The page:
A 1922 newspaper article reported that "radical change in climatic conditions" was melting Arctic ice and disrupting wildlife.
The Arctic seems to be warming up. Reports from fisherman, seal hunters, and explorers who sail the seas about Spitzbergen and the eastern Arctic, all point to a radical change in climatic conditions, and hitherto unheard-of high temperatures in that part of the earth's surface.
In August, 1922, the Norwegian Department of Commerce sent an expedition to Spitzbergen and Bear Island under the leadership of Dr. Adolf Hoel, lecturer on geology at the University of Christiania. Its purpose was to survey and chart the lands adjacent to the Norwegian mines on those islands, take soundings of the adjacent waters, and make other oceanographic investigations.
Ice conditions were exceptional. In fact, so little ice has never before been noted. The expedition all but established a record, sailing as far north as 81° 29' in ice-free water. This is the farthest north ever reached with modern oceanographic apparatus.
The character of the waters of the great polar basic has heretofore been practically unknown. Dr. Hoel reports that he made a section of the Gulf Stream at 81° north latitude and took soundings to a depth of 3,100 meters. These show the Gulf Stream very warm, and it could be traced as a surface current till beyond the 81st parallel. The warmth of the waters makes it probable that the favorable ice conditions will continue for some time.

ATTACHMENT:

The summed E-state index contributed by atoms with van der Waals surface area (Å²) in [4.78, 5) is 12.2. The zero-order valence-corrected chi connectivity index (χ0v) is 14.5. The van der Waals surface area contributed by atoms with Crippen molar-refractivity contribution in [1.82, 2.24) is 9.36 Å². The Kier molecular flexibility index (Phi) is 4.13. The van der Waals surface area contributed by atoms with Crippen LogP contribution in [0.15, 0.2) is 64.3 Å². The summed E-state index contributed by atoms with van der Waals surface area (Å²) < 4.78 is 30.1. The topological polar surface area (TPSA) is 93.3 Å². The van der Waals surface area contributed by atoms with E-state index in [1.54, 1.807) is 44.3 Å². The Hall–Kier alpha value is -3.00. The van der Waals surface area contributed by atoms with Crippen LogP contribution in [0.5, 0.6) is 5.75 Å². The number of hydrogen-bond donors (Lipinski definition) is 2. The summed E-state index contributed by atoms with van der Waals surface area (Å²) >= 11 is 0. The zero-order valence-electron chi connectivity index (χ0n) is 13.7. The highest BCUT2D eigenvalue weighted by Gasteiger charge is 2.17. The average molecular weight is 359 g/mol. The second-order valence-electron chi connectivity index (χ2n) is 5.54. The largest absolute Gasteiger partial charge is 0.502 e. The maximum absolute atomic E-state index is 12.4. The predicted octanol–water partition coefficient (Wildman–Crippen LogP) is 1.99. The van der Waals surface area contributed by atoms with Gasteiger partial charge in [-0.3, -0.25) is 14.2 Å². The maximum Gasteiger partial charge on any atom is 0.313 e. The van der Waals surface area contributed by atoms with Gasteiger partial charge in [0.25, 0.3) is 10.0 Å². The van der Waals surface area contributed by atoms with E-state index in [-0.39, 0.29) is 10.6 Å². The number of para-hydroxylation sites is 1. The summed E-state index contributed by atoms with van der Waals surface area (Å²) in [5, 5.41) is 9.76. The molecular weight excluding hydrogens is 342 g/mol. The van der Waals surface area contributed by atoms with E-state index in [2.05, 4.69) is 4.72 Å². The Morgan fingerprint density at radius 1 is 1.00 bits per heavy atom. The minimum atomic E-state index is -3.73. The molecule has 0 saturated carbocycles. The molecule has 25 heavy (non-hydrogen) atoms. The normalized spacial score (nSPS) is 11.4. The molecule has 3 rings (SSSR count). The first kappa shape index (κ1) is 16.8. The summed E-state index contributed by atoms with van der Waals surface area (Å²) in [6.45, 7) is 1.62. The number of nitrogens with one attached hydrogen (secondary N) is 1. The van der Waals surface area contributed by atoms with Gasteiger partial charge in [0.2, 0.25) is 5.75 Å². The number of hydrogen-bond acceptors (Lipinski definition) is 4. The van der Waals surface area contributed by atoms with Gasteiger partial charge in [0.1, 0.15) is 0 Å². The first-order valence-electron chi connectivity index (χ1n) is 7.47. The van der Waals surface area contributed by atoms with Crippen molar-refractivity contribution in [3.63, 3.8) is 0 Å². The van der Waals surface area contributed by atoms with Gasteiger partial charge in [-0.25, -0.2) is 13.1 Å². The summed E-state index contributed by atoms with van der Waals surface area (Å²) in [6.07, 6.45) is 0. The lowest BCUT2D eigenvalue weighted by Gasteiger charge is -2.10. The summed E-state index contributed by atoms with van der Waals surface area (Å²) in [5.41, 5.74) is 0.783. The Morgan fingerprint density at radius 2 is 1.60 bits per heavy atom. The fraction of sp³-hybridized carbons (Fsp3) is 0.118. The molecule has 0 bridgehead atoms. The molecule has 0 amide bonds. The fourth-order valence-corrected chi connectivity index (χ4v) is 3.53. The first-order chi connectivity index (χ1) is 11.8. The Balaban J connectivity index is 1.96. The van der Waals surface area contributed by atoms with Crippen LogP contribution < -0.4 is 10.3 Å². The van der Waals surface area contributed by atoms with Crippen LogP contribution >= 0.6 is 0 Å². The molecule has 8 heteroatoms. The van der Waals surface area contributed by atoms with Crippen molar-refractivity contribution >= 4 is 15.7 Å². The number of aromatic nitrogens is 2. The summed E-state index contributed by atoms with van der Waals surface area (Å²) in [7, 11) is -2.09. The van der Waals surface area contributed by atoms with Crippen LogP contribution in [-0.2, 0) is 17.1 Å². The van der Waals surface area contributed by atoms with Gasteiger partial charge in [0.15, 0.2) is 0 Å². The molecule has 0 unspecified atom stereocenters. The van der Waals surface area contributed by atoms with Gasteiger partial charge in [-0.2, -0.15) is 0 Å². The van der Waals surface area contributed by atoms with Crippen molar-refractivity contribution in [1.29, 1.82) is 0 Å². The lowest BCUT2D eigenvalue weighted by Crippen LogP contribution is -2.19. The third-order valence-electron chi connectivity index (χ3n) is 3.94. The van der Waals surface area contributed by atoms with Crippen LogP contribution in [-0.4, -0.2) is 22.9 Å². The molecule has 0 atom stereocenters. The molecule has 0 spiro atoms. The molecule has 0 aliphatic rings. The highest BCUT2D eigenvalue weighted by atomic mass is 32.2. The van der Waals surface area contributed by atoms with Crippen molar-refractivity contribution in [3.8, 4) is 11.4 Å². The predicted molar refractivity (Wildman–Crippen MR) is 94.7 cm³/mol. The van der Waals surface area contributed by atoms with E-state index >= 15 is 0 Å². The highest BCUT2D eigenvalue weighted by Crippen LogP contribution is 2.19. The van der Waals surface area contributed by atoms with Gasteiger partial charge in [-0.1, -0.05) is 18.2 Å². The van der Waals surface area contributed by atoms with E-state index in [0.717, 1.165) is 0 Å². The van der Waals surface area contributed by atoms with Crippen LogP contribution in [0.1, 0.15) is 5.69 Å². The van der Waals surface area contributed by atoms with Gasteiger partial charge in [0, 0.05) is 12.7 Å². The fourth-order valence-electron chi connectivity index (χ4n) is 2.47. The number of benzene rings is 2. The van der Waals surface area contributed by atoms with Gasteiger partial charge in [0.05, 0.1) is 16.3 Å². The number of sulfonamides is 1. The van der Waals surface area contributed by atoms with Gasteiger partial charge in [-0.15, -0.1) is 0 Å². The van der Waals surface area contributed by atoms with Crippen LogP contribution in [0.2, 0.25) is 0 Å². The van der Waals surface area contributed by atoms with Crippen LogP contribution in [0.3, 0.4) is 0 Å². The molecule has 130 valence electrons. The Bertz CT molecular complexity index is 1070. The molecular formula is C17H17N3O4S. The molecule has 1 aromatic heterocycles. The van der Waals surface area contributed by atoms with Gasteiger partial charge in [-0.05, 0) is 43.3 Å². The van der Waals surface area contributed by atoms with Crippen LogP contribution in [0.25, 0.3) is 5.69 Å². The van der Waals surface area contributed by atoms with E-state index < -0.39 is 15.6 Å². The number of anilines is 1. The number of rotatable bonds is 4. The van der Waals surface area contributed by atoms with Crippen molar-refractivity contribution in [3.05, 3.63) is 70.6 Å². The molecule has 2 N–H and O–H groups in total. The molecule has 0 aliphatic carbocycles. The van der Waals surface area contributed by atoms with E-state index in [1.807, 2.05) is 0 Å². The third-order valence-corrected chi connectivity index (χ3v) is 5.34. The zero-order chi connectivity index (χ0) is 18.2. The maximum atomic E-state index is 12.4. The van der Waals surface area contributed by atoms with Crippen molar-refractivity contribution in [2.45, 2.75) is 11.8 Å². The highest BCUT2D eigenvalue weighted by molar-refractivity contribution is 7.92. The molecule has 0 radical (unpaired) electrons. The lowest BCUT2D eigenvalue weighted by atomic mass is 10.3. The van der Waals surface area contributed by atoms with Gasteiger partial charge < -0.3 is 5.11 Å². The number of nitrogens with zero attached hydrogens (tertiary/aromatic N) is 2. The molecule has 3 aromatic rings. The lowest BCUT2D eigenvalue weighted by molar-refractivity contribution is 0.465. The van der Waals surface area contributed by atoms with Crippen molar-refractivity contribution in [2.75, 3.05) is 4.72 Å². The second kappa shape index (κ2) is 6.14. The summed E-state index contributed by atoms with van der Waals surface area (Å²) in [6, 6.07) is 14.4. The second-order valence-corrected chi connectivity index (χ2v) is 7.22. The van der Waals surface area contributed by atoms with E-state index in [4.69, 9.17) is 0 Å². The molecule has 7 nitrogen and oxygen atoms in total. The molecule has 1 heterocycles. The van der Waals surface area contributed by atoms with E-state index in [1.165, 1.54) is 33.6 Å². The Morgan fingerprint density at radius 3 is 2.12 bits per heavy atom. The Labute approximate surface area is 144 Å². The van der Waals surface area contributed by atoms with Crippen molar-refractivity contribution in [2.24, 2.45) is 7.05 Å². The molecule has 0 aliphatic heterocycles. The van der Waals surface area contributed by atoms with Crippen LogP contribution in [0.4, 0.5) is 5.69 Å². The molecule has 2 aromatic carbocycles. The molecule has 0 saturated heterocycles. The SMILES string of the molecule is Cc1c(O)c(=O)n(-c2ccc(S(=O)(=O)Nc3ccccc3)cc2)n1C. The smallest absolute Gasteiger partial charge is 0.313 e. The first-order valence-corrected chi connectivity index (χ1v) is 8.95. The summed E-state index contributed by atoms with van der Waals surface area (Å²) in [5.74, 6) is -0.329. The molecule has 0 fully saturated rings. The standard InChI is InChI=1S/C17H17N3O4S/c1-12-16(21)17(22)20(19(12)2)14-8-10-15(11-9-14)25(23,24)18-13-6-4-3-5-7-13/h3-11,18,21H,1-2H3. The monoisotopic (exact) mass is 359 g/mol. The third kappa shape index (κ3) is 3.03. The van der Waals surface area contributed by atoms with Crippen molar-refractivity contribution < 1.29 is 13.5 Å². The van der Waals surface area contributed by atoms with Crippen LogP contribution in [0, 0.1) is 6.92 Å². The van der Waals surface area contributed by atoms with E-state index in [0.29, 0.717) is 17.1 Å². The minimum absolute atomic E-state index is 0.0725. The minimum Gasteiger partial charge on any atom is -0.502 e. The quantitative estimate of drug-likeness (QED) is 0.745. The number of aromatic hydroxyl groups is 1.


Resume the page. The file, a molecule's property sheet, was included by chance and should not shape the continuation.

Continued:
In connection with Dr. Hoel's report, it is of interest to note the unusually warm summer in Arctic Norway and the observations of Capt. Martin Ingebrigsten, who has sailed the eastern Arctic for 54 years past. He says that he first noted warmer conditions in 1918, that since that time it has steadily gotten warmer, and that to-day the Arctic of that region is not recognizable as the same region of 1868 to 1917.
Many old landmarks are so changed as to be unrecognizable. Where formerly great masses of ice were found, there are now often moraines, accumulations of earth and stones. At many points where glaciers formerly extended far into the sea they have entirely disappeared.
Editor's Note: Some dismiss this report as "This set of observations from a limited area (Spitzbergen) in one year" and can not be used to confirm or deny climate change. However, taking an ice core sample in a single location can be used to predict the entire earth. We make no assumptions one way or the other.